What are the considerations?

Here are a few things to take into account when considering creating an AR application:

  • Is your audience likely to be interested in using such an application?
  • What devices are your audiences most likely to be using? (AR is platform-specific - you must create the application for a specific platform, such as iPhone/iPad, Android or Blackberry.)
  • What is your goal? (e.g. provide historic views, provide additional textual context, provide related images, provide video content, etc.)
  • What content do you already have to support such an application?
  • Can you afford to hire a developer who is familiar with developing AR content, or will staff be using an application intended to ease creation of AR content?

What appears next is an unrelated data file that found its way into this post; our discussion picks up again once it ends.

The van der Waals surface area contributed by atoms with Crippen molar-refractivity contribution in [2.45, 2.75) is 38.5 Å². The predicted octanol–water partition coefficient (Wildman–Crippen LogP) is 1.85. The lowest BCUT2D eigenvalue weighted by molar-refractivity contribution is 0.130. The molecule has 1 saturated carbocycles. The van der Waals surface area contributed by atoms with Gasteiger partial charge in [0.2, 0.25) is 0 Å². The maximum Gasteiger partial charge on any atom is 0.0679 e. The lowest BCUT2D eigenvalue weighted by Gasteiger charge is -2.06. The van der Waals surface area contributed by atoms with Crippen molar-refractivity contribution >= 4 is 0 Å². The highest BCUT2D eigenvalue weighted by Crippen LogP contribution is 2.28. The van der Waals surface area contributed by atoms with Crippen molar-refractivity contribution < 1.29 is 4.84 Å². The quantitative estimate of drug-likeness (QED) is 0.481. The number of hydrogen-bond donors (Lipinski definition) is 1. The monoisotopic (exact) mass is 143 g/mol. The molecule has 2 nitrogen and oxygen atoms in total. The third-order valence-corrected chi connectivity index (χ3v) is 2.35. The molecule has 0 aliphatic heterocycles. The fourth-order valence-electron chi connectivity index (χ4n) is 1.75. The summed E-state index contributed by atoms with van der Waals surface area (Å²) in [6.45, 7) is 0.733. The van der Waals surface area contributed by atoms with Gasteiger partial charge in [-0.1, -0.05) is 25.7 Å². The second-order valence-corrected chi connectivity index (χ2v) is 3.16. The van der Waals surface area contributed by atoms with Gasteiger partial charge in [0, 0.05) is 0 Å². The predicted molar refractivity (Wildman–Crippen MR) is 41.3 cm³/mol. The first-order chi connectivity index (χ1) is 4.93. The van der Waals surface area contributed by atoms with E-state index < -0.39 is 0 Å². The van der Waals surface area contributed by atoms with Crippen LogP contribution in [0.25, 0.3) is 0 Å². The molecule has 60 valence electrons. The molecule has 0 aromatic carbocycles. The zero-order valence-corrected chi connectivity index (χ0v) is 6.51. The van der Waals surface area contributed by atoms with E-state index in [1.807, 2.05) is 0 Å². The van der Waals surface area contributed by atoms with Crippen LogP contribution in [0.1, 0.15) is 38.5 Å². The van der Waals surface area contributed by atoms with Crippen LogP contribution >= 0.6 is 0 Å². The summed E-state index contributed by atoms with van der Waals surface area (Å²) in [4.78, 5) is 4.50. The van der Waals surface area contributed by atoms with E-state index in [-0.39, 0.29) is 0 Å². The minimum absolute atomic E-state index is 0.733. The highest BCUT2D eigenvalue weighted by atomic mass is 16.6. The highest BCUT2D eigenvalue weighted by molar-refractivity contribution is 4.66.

• Have you taken into account the approval process for apps through the device's store (eg. iTunes)?
  • How stable is the content? You do not want to redevelop often and require frequent upgrades to the application. There will be required upgrades due to changes in the operating software on the device, which should be included in any developer's contract.

The platform and programming issue may be a significant one. There is currently no standard for AR. Layar has been used for many AR  applications, but in some circles there is also a push to create a standard platform.

In summary, AR  has received a lot of media attention in the last couple of years, and it has a lot of potential for museums, particular in location-specific contexts; AR  is also a great way to reuse content your museum already has in a new way. However, your museum needs to be aware of the issues associated with AR when considering this type of project.

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This resource was published by the Canadian Heritage Information Network (CHIN). For comments or questions regarding this content, please contact CHIN directly. To find other online resources for museum professionals, visit the CHIN homepage or the Museology and conservation topic page on Canada.ca.